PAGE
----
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With the hiring of Reggie Theus as coach, the owners of the Kings--also known as the owners of the Palms Casino Resort--seem to be moving the franchise closer to Las Vegas, in a figurative if not literal sense, and not just because Theus is a UNLV product. During 13 seasons as a big guard with six NBA teams, he demonstrated a Vegas-style flash and dash on and off the court: trash-talking and fancy-passing, fur-wearing and club-hopping.
So what did Theus do after the Maloof brothers, Gavin and Joe, lured him from New Mexico State? He went all Bob Knight. "I'm not trying to be a jerk," Theus told The Sacramento Bee. "All I want to do is set some parameters. The players know they were irresponsible last year."
Theus banned cellphone use from the team bus, which is tantamount to banning, say, oxygen from the lives of these young millionaires. He instituted a curfew on the road. He ran his players' tails off in practice while openly questioning their defensive effort from past seasons, particularly that of Mike Bibby.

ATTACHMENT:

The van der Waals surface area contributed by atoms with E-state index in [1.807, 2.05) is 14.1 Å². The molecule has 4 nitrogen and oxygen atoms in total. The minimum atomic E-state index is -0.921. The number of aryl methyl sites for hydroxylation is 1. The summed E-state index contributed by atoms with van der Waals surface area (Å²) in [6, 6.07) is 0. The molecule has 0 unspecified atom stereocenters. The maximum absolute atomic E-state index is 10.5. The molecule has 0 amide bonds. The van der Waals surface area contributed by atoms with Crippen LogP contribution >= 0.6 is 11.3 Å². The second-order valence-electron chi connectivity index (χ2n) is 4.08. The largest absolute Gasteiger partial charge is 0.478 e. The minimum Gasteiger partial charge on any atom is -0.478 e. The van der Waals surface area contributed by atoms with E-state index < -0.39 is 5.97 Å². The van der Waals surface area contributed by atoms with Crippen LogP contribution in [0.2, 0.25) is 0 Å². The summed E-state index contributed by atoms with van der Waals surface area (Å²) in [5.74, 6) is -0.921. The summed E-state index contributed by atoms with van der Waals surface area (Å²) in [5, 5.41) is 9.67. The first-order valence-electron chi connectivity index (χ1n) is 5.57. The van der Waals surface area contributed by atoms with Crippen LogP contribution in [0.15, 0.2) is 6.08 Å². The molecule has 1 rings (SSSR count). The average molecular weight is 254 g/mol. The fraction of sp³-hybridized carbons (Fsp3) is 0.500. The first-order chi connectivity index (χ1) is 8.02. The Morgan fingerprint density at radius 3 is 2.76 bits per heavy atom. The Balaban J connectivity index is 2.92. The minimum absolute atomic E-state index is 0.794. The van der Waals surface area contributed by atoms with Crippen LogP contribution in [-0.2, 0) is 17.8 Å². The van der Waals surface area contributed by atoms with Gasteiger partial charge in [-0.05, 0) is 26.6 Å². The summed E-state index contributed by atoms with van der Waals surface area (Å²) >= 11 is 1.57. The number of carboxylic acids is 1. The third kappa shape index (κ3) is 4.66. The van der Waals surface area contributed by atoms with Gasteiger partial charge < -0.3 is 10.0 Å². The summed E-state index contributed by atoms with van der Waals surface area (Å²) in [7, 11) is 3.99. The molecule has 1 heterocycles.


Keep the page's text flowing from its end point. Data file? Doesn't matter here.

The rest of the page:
Theus says that as a player he most respected the coaches who were toughest on him, and he conjured up San Antonio's Gregg Popovich and Utah's Jerry Sloan as guys who have gotten it done the old-school way. Whether veterans such as Bibby and Ron Artest want tough love from their coach remains to be seen. So far Artest has bought into the rules and regs--he calls them "very reasonable," though he expects the coach to also be "flexible" (the volcanic Artest's definition of flexible perhaps being more flexible than most's)--but Artest's history suggests at least one revolt before the season is over. And Bibby, when upset, is capable of playing 82 games in a permanent sulk.
Changes were needed at Arco Arena to be sure, but the ol' Vegas guard is rolling the dice with this one.
An opposing team's scout sizes up the Kings